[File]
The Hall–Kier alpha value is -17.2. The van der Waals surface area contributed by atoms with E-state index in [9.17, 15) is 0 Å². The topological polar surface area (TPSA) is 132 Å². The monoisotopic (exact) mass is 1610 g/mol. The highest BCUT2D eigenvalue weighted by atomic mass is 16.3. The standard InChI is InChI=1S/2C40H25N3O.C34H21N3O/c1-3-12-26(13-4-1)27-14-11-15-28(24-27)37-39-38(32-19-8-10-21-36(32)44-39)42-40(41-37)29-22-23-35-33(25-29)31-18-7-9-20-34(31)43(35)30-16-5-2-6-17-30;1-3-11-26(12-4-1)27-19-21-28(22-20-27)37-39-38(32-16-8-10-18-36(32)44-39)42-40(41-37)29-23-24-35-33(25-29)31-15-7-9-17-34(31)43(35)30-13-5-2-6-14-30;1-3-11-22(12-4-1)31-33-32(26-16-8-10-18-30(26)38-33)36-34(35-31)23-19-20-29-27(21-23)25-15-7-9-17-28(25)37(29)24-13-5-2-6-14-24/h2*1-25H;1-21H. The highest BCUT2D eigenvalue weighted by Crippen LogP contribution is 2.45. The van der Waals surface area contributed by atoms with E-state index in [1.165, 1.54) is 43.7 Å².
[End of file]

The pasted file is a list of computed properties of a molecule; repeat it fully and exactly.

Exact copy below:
The Hall–Kier alpha value is -17.2. The van der Waals surface area contributed by atoms with E-state index in [9.17, 15) is 0 Å². The topological polar surface area (TPSA) is 132 Å². The monoisotopic (exact) mass is 1610 g/mol. The highest BCUT2D eigenvalue weighted by atomic mass is 16.3. The standard InChI is InChI=1S/2C40H25N3O.C34H21N3O/c1-3-12-26(13-4-1)27-14-11-15-28(24-27)37-39-38(32-19-8-10-21-36(32)44-39)42-40(41-37)29-22-23-35-33(25-29)31-18-7-9-20-34(31)43(35)30-16-5-2-6-17-30;1-3-11-26(12-4-1)27-19-21-28(22-20-27)37-39-38(32-16-8-10-18-36(32)44-39)42-40(41-37)29-23-24-35-33(25-29)31-15-7-9-17-34(31)43(35)30-13-5-2-6-14-30;1-3-11-22(12-4-1)31-33-32(26-16-8-10-18-30(26)38-33)36-34(35-31)23-19-20-29-27(21-23)25-15-7-9-17-28(25)37(29)24-13-5-2-6-14-24/h2*1-25H;1-21H. The highest BCUT2D eigenvalue weighted by Crippen LogP contribution is 2.45. The van der Waals surface area contributed by atoms with E-state index in [1.165, 1.54) is 43.7 Å².